Intensified Due Diligence is usually performed in high-risk transactions. It is performed on a voluntary basis, especially in acquisitions or large deals that are of vital importance to the survival of the organization in the event of a mishap arising from anomalous activities.

    Intensified due diligence investigations are conducted, in particular, in the following cases:

    • Transactions exceeding $100,000 in cash and $200,000 in financial transactions of any kind.
    • Multiple transactions that exceed the above amounts in their entirety in a period of less than one year.
    • When the investigated party is foreign and comes from regions that do not apply or require compliance with FATF-FATF recommendations.
    • Politically Exposed Persons (PEP).
    • Companies with bearer or limited shares with little information available about them.

    Intensified due diligence is also known as enhanced due diligence (EDD) processes that extend over time even after signing. This is known as continuous monitoring and is a periodic development of the EDD investigations, as opposed to the EDD where they are generally performed only once.

    Legal Due Diligence is the same process with a focus on regulatory compliance of the investigated. We have seen that investigations focus on all areas: identity, finance, behavior, press... but certain operations demand tailored due diligence to see if the agency in question is complying with the rules of, for example, a particular market or if it will be able to do so.

    Let's take an illustrative example: One company wants to acquire another. The acquirer wants to close the deal primarily to expand into the second company's market and, additionally, to distribute the second company's products and services in its home market. Here, legal due diligence will delve into how the company is performing its processes in order to comply with the regulations that would allow it to do this in both markets. If not, the ability to quickly and inexpensively transform its processes so that they comply with the regulations of the market in question, and thus be able to operate in that market, would also be analyzed.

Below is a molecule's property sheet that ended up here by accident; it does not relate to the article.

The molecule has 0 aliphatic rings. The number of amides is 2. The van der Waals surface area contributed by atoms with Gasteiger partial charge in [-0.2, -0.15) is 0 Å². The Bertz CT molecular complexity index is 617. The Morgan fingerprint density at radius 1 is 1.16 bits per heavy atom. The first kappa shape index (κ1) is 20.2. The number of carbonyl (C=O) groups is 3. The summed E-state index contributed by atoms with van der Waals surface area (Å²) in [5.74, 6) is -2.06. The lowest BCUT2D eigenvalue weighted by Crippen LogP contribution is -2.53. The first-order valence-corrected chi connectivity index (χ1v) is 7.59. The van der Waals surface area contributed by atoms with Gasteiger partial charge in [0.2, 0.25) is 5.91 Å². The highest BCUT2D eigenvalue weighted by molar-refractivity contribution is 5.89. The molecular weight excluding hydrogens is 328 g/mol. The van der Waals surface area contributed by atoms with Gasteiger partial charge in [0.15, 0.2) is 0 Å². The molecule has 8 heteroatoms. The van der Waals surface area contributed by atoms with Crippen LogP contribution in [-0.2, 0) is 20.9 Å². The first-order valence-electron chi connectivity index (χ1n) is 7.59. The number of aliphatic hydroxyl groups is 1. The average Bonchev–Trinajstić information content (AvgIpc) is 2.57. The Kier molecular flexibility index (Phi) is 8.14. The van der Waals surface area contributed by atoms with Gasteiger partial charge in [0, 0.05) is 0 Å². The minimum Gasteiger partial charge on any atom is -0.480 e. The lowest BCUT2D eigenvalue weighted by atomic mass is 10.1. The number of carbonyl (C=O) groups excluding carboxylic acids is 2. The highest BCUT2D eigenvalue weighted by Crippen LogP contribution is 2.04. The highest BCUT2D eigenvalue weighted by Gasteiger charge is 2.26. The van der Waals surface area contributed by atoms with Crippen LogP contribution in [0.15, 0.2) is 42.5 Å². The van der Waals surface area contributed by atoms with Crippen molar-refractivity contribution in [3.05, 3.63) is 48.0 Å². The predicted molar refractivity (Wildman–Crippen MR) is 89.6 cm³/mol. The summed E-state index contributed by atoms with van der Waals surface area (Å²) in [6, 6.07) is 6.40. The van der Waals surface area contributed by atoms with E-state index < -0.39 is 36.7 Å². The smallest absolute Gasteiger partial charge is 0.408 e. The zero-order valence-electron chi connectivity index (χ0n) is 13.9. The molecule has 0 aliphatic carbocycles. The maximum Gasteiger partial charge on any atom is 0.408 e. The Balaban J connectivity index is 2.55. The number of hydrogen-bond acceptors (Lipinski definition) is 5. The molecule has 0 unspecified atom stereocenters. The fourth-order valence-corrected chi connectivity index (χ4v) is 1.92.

Due diligence focused on compliance or legal due diligence delves into this aspect. That is why having a RegTech consultant for due diligence processes is crucial.

    How to perform due diligence and the role of SMEs in it

    Due diligence should ultimately be done by external consulting firms or auditors. This will ensure impartiality, independence and professionalism in a bilateral process.

    Relying on a trusted third party or trust services provider to examine in depth the aspects that we have developed throughout this article and that is part of the due diligence is fundamental to creating trust and guarantees.

    In the case of SMEs, which do not usually have large compliance, financial or operations departments with time to devote to these tasks, it is even more noticeable. The procedure, for a specialist partner, can take as long as two to three weeks (although this time can be greatly shortened if current digital platforms compatible with due diligence are used)

    These companies will create a due diligence checklist that will include the steps to be followed to carry out the necessary investigations, the technologies or platforms to be used to achieve the objectives of these investigations and the means to store, process and verify the information obtained.

    Due Diligence Checklist 

    When performing Due Diligence, companies can apply the security measures that are most appropriate for each project based on the assessment of the perceived risk. However, such self-regulation carried out by companies independently is framed within a common regulation to which all processes must be adapted.

    The most common sources of information from which data will be obtained in due diligence processes may be the following:

    • Public census of public administrations.
    • Open data from non-governmental organizations or independent reporting institutions.
    • PEP lists and sanctioned lists issued by ministries or public agencies.
    • Available digital press and public information on the web.
    • Open court rulings.